“After 1517 he illustrates occasionally the old gospel themes, but he also gives expression to some of the thoughts of the Reformers. In a picture of 1518 at Leipzig, where a dying man offers “his soul to God, his body to earth, and his worldly goods to his relations,” the soul rises to meet the Trinity in heaven, and salvation is clearly shown to depend on faith and not on good works. Again sin and grace become a familiar subject of pictorial delineation.”{footnote}{/footnote}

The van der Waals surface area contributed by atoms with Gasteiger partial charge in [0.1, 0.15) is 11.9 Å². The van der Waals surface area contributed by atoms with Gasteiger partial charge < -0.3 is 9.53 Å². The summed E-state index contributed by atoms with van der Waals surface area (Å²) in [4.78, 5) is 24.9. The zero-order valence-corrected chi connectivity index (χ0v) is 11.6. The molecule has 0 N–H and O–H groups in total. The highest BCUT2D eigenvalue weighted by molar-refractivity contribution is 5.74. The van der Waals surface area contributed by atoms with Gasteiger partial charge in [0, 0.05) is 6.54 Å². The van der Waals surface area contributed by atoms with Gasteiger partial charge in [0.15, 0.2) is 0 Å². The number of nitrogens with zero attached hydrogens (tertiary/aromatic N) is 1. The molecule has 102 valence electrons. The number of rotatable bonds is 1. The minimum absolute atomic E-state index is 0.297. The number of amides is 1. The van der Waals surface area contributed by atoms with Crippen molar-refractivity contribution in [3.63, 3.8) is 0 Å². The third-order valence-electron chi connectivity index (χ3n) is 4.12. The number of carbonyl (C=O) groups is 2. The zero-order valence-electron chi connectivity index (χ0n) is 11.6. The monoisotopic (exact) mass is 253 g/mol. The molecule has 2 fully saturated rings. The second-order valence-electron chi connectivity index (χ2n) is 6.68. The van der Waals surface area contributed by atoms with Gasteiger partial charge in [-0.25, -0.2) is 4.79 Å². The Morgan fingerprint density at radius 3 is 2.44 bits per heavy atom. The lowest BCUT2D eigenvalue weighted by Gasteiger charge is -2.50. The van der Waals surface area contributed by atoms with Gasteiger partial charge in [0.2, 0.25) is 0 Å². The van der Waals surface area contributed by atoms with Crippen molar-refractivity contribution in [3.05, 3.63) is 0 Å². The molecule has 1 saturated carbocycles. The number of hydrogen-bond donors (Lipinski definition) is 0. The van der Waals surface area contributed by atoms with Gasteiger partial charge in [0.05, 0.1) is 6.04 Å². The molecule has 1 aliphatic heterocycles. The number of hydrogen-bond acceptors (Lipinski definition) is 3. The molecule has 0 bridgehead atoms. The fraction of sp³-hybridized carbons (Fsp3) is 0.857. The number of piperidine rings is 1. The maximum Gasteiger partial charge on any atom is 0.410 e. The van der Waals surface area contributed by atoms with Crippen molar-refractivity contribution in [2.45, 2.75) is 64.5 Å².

It is Cranach to whom we are indebted for many of the images we have of the early Reformers. The artists “not only made portraits of Luther and other reformers, but gradually took many thoughts of Luther and with brush and paint created Evangelical sermons in paint.”{footnote}Agustana College Helios:{/footnote} His son, Lucas the Younger, was also an occasional collaborator in his efforts at serving the fledgling Reformation. Lucas the Younger completed the unfinished altarpiece in the Stadkirche in Weimar. The work represents Christ “in two forms, to the left trampling on Death and Satan, to the right crucified, with blood flowing from the lance wound. John the Baptist points to the suffering Christ, whilst the blood-stream falls on the head of Cranach, and Luther reads from his book the words, “The blood of Christ cleanseth from all sin.”{footnote}{/footnote}